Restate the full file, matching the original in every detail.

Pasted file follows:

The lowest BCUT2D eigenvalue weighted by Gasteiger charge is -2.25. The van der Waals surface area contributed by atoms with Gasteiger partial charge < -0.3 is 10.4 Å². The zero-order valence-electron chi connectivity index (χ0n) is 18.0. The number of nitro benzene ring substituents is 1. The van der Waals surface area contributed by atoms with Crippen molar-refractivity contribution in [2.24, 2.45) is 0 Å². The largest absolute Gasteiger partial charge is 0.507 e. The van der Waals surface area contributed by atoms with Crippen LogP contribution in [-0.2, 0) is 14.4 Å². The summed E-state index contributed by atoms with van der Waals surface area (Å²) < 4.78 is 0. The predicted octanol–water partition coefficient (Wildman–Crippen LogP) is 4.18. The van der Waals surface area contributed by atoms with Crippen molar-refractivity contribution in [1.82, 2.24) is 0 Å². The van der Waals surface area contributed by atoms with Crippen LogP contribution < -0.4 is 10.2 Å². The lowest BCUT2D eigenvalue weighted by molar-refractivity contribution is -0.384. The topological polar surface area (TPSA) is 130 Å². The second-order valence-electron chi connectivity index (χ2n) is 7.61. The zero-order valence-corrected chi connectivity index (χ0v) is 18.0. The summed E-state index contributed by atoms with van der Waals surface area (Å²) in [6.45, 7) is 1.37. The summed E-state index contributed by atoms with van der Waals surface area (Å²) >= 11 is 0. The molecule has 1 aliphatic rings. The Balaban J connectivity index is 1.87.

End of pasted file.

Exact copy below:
The lowest BCUT2D eigenvalue weighted by Gasteiger charge is -2.25. The van der Waals surface area contributed by atoms with Gasteiger partial charge < -0.3 is 10.4 Å². The zero-order valence-electron chi connectivity index (χ0n) is 18.0. The number of nitro benzene ring substituents is 1. The van der Waals surface area contributed by atoms with Crippen molar-refractivity contribution in [2.24, 2.45) is 0 Å². The largest absolute Gasteiger partial charge is 0.507 e. The van der Waals surface area contributed by atoms with Crippen LogP contribution in [-0.2, 0) is 14.4 Å². The summed E-state index contributed by atoms with van der Waals surface area (Å²) < 4.78 is 0. The predicted octanol–water partition coefficient (Wildman–Crippen LogP) is 4.18. The van der Waals surface area contributed by atoms with Crippen molar-refractivity contribution in [1.82, 2.24) is 0 Å². The van der Waals surface area contributed by atoms with Crippen LogP contribution < -0.4 is 10.2 Å². The lowest BCUT2D eigenvalue weighted by molar-refractivity contribution is -0.384. The topological polar surface area (TPSA) is 130 Å². The second-order valence-electron chi connectivity index (χ2n) is 7.61. The zero-order valence-corrected chi connectivity index (χ0v) is 18.0. The summed E-state index contributed by atoms with van der Waals surface area (Å²) in [6.45, 7) is 1.37. The summed E-state index contributed by atoms with van der Waals surface area (Å²) >= 11 is 0. The molecule has 1 aliphatic rings. The Balaban J connectivity index is 1.87.